“There is a healthy competition between all of us,” states Ali. They travel across the country to search for bigger and different game. Two of the club’s members, Javed Ansari, owner of Kwality group and Santosh Kumar, owner of a chemical pharma company, have gone for a trip to Bangalore where they are looking to catch different fish. Some own their own boats, which cost above Rs 5 lakh and take them along.
It’s not that Powai doesn’t offer the best, it’s just that people need a change in scenery. Powai has the highest density of Indian carp in the country, a game fish that is a rage across Europe. This freshwater creature is known to elude even the most experienced angler and ranks high on the difficulty meter. The International Game Fish Association World Record for the biggest Catla caught is 15.17 kg and Ansari’s 14-year-old son netted a 17 kg carp recently at Powai after a 40-minute long fight.
Angling at Powai has its detractors too. Abbey Fizardo, who is in South Goa for a fishing trip, feels that angling in Powai is just too difficult. “I’m a musician and travel around the world doing corporate shows. I am basically a lazy person and fishing fits in perfectly with my personality. But to fish at Powai, you need to be lazier than me,” laughs the self-professed salty (anglers who prefer catching saltwater fish). He says that he knows people at Powai who ground bait (throw bait in the water so that fish come to a certain spot) for a couple of weeks before they start fishing.
Now, fishing at the end of the day is a game sport and sounds very cruel, but the Powai fishing club redeems itself a little bit by releasing most of the fishes that take the bait, after taking a photograph, of course. Ali talks of carps that have been caught and released over 60 times in Europe. Rajat says, “Angling is a divine experience. You feel really close to nature, and realize what we will miss out on if the lake disappears.”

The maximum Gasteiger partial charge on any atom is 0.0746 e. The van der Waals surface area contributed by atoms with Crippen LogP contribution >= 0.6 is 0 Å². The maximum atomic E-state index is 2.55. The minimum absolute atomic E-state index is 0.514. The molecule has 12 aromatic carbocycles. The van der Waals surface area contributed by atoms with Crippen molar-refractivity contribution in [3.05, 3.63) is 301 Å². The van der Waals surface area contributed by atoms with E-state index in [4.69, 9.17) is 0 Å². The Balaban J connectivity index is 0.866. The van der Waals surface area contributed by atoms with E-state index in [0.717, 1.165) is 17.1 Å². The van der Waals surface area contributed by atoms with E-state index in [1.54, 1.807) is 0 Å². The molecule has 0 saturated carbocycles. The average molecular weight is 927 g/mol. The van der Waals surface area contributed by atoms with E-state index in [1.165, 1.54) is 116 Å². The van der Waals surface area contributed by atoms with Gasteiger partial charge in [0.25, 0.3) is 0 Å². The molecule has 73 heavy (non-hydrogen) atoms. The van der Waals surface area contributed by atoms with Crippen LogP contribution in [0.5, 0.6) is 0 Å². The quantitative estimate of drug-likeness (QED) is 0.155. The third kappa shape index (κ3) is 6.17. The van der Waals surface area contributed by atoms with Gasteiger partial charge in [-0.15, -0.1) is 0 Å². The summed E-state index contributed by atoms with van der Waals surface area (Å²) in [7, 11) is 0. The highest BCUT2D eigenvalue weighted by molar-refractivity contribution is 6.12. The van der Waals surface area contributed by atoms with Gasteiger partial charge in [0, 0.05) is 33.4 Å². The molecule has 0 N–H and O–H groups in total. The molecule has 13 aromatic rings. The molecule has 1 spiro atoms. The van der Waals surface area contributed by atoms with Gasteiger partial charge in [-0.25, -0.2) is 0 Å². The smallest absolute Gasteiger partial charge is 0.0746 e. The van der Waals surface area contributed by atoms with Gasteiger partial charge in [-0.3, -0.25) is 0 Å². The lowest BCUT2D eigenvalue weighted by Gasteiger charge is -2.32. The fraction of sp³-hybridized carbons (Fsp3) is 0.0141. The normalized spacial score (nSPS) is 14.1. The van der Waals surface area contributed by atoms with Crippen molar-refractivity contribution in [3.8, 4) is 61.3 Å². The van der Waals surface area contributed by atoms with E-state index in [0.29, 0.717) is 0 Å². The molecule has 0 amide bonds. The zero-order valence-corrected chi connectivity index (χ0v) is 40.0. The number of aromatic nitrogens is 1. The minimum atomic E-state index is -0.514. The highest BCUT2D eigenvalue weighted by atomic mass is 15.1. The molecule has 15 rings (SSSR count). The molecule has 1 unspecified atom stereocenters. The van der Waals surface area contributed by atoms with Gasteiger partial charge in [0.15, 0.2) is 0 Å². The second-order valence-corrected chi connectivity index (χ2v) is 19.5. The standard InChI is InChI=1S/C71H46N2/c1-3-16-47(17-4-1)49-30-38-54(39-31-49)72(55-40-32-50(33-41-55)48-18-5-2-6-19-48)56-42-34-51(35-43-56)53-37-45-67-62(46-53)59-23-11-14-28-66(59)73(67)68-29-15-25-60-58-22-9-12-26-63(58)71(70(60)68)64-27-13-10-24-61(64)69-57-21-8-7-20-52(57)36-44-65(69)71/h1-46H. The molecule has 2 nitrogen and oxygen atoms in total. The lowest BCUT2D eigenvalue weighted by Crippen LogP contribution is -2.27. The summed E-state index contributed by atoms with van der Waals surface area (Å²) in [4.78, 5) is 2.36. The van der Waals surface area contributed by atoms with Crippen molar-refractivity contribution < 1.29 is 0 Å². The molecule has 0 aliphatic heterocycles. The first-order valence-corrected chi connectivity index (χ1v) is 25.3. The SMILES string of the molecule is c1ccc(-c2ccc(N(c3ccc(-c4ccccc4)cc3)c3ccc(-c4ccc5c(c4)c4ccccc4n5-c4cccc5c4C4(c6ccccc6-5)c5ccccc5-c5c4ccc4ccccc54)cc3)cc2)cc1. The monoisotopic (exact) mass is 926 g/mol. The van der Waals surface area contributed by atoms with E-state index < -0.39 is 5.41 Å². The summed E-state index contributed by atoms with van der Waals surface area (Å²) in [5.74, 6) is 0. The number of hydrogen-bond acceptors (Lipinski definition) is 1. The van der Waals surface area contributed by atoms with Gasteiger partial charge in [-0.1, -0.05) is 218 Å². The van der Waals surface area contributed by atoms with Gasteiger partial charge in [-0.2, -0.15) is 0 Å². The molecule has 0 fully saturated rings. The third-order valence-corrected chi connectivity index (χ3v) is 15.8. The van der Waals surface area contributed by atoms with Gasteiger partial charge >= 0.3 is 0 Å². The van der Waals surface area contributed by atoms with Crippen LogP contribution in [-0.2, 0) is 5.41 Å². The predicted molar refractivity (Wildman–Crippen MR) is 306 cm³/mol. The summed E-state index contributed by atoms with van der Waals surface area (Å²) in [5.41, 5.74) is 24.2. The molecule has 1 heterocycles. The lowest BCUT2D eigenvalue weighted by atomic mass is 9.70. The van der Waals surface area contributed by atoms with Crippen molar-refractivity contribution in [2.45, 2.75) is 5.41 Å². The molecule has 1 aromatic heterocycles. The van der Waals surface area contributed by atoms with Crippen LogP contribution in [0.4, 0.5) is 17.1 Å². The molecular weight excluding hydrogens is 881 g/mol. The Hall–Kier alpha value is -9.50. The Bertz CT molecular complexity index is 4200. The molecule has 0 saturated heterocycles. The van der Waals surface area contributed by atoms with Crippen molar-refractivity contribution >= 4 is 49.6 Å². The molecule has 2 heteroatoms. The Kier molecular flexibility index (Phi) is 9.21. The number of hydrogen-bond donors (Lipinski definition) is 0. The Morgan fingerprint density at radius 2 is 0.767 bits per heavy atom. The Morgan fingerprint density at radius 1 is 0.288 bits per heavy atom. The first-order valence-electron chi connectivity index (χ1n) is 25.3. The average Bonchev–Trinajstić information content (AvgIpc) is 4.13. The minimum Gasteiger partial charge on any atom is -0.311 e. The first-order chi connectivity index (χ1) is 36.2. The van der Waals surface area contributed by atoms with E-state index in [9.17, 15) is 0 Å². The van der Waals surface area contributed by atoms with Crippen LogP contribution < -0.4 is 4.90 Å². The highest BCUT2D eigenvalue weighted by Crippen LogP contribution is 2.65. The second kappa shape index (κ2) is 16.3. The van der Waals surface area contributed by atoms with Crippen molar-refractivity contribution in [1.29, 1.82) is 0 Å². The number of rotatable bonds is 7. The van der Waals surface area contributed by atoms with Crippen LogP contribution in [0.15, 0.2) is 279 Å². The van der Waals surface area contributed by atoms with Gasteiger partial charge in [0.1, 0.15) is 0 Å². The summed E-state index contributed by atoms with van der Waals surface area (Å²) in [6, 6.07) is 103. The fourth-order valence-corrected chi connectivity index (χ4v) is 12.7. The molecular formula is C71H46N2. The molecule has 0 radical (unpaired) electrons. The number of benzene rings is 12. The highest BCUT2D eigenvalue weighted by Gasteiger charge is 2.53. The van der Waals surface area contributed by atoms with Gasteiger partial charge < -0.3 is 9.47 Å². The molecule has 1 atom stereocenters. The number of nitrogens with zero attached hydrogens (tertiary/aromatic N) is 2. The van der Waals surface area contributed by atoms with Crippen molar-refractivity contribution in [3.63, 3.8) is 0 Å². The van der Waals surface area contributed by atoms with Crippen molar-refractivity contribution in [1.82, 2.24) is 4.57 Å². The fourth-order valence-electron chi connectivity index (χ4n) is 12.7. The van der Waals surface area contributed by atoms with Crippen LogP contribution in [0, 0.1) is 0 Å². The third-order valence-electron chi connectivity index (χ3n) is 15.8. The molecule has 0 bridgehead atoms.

The club also helps in keeping the ecosystem in check. They take out plastic bags from the lake, but other than that, the angling itself helps keep the lake clean of carnivorous fish. Kids from surrounding complexes buy exotic fish and when they are too big for their tanks, they release them into the lake. Some of them are carnivorous and can ruin the lake’s ecosystem. The anglers help in getting rid of such introduced species.
Then there are the crocodiles. The club has never had an untoward incident with them, and that is one of the reasons why membership is so select. Ali says, “We want people who are serious. Not people who might litter or mess with a crocodile just for fun.” He’s had his tete-a-tete with a croc. He says, “The closest I’ve come to is within four feet from a 14-foot crocodile. I just stared at it, and stayed still. They don’t bother you if you don’t bother them.”
For these environmentally conscious anglers, it is more than just a sport, it also gets their families closer. Ali confesses, “It can get quite romantic on the lake.” This we hope his wife reads.